Central banks have been raising interest rates at the fastest pace since the 1990s, but the most severe bout of inflation in a generation is yet to be tamed.
While many were late to spot just how big a problem this wave of inflation would prove, officials representing the world’s 20 largest economies have now increased rates by an average of 3.5 percentage points each since they began tightening borrowing costs.
However, neither Federal Reserve chair Jay Powell nor European Central Bank president Christine Lagarde expect inflation to return to their common 2 per cent target before the start of 2025.
While headline consumer indices have fallen, central bankers cite higher core inflation, tight labour markets and pressures in the services sector as evidence that prices will continue to soar for some time yet.
So what explains inflation’s persistence in the face of aggressive rate rises?
More delayed than usual
Monetary policy always comes with a lag, taking about 18 months for the impact of a single rate increase to fully seep through into spending patterns and prices.
Monetary policymakers began raising rates less than a year and a half ago in the US and UK, and less than a year ago in the eurozone. They went higher than the neutral rate — where they are actively restricting the economy — only a few months ago.
But some central bankers and economists believe lags may be even longer — and the effect of the tightening less potent — this time around.
“Maybe monetary policy is not as powerful as it was several decades ago,” said Nathan Sheets, chief economist at US bank Citi.
They argue that, despite surging borrowing costs, growth has proved surprisingly resilient, especially in the services sector that makes up the bulk of economic output in most economies. “The major economies and the global economy as a whole have absorbed rate hikes extraordinarily and surprisingly well,” Sheets said.
A long-term shift away from manufacturing towards services, which require less capital, could also mean slower transmission of a tighter monetary policy.
Structural changes in important parts of the economy — including housing and labour markets — between now and the 1990s may explain why rate rises had a much snappier and sharper impact then.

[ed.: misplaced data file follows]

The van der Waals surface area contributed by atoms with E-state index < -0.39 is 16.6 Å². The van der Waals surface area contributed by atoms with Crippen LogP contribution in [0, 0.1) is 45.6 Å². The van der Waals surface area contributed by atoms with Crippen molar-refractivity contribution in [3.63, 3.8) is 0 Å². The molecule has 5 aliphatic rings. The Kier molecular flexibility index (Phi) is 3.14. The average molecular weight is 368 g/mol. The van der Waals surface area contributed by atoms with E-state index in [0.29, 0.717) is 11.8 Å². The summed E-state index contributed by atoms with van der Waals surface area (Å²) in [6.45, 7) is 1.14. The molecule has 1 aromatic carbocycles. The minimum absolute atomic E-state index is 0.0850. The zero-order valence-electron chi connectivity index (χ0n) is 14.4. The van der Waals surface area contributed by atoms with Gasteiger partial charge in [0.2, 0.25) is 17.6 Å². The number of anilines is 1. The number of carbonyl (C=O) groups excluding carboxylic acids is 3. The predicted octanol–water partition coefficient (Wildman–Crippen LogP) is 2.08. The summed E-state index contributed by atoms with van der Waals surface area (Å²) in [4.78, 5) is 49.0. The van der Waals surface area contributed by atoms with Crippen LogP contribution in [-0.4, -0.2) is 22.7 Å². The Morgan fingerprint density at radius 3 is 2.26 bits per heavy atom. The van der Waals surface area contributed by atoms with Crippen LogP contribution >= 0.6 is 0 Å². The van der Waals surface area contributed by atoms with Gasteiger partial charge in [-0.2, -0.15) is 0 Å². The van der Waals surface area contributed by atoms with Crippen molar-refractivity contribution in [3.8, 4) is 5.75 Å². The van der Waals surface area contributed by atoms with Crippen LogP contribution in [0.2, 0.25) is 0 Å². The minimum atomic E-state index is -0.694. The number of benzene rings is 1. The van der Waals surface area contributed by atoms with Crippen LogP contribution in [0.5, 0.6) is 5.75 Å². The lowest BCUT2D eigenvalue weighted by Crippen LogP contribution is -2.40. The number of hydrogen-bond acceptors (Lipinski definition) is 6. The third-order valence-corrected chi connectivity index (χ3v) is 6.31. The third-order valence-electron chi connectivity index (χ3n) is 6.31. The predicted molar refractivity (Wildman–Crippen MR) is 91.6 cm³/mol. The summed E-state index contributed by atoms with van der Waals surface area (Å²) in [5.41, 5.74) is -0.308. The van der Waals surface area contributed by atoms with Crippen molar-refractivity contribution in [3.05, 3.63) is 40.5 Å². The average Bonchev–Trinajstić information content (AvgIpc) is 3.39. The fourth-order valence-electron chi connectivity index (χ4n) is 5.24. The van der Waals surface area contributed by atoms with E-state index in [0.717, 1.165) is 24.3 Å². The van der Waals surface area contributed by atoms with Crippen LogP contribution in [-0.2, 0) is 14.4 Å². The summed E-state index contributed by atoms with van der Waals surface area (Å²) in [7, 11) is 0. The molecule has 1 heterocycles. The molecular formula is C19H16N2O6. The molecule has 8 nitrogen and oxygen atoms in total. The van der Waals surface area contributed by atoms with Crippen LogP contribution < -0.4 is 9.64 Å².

Housing trends play a role
Shifts in the housing market may be key in explaining why interest rate rises are taking longer to bite.
In several countries, the proportion of households that either own their property outright or are renting has risen. Fixed-rate mortgages are now more popular than flexible ones, where higher central bank rates feed through to households’ spending power almost instantly.
In the UK, the share of households owning a property with a mortgage has declined from 40 per cent in the 1990s to less than 30 per cent. Those with a floating rate mortgage has gone from 70 per cent in 2011 to slightly more than 10 per cent this year.
Andrew Bailey, governor of the Bank of England, said last week that those trends meant “the transmission of monetary policy is going to be slower as a result”.
Labour markets are tight
The after-effects of the pandemic on hiring trends are still being felt.
Widespread labour shortages remain — especially in the services sector, boosting wage growth and in turn inflation.
Lagarde said last week that services sector companies may be engaging in “labour hoarding”, fearful of being unable to recruit should growth strengthen. The sector could be “insulated from the effects of policy tightening for longer than in the past”, the ECB president said.
Central bankers’ conundrum
Central bankers’ initial insistence that inflation would prove shortlived led to delays in discarding decades of aggressive and ultra-loose monetary policy.
Those delays may have made inflation all the more difficult to vanquish with higher rates, as price pressures broadened from a problem affecting a small number of products hit by supply chain bottlenecks to a far broader phenomenon, hitting almost all goods and services.
The Bank for International Settlements, often dubbed the central bankers’ bank, warned last year that, if interest rates are raised too little or their effect is much delayed, countries might slip into an environment where high inflation becomes the norm.
The risk is that shifting back to 2 per cent inflation may require central bankers to increase borrowing costs to a point where they endanger the health of the financial system.
The collapse of several midsized US lenders and the troubles of Credit Suisse earlier this year have been blamed in part on higher borrowing costs.
If growth disappears too, economists expect more pressure on central bankers tasked with trying to tame inflation.
Jennifer McKeown, chief global economist at Capital Economics, now expects higher rates to “push most advanced economies into recession in the months ahead.”
Copyright The Financial Times Limited 2023
© 2023 The Financial Times Ltd. All rights reserved. This article was legally licensed by AdvisorStream